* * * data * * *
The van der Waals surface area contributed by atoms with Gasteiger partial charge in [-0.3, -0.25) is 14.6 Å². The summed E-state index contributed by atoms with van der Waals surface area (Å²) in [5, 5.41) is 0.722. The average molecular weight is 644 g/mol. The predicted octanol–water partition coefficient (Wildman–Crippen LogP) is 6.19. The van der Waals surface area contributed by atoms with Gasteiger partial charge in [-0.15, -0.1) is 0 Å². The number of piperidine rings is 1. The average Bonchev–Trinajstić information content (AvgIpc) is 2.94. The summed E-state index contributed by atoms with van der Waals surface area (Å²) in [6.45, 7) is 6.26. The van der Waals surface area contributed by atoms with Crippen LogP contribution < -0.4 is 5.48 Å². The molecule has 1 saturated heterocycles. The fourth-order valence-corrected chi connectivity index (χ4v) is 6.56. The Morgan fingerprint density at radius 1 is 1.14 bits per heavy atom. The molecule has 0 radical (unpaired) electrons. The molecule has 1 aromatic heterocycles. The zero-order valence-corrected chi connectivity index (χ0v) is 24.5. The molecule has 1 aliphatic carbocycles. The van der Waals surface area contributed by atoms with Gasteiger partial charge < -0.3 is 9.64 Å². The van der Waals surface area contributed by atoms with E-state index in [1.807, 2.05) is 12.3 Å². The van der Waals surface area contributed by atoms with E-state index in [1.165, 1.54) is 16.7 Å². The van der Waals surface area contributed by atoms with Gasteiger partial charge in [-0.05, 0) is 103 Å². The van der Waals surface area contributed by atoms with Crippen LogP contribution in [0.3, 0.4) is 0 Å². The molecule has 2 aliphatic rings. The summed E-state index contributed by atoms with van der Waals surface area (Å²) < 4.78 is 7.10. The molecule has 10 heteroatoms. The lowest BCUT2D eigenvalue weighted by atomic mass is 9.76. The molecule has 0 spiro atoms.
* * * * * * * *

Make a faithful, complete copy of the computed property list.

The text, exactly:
The van der Waals surface area contributed by atoms with Gasteiger partial charge in [-0.3, -0.25) is 14.6 Å². The summed E-state index contributed by atoms with van der Waals surface area (Å²) in [5, 5.41) is 0.722. The average molecular weight is 644 g/mol. The predicted octanol–water partition coefficient (Wildman–Crippen LogP) is 6.19. The van der Waals surface area contributed by atoms with Gasteiger partial charge in [-0.15, -0.1) is 0 Å². The number of piperidine rings is 1. The average Bonchev–Trinajstić information content (AvgIpc) is 2.94. The summed E-state index contributed by atoms with van der Waals surface area (Å²) in [6.45, 7) is 6.26. The van der Waals surface area contributed by atoms with Crippen LogP contribution < -0.4 is 5.48 Å². The molecule has 1 saturated heterocycles. The fourth-order valence-corrected chi connectivity index (χ4v) is 6.56. The Morgan fingerprint density at radius 1 is 1.14 bits per heavy atom. The molecule has 0 radical (unpaired) electrons. The molecule has 1 aromatic heterocycles. The zero-order valence-corrected chi connectivity index (χ0v) is 24.5. The molecule has 1 aliphatic carbocycles. The van der Waals surface area contributed by atoms with Gasteiger partial charge < -0.3 is 9.64 Å². The van der Waals surface area contributed by atoms with E-state index in [1.807, 2.05) is 12.3 Å². The van der Waals surface area contributed by atoms with E-state index in [1.165, 1.54) is 16.7 Å². The van der Waals surface area contributed by atoms with Gasteiger partial charge in [-0.05, 0) is 103 Å². The van der Waals surface area contributed by atoms with Crippen LogP contribution in [0.3, 0.4) is 0 Å². The molecule has 2 aliphatic rings. The summed E-state index contributed by atoms with van der Waals surface area (Å²) < 4.78 is 7.10. The molecule has 10 heteroatoms. The lowest BCUT2D eigenvalue weighted by atomic mass is 9.76. The molecule has 0 spiro atoms.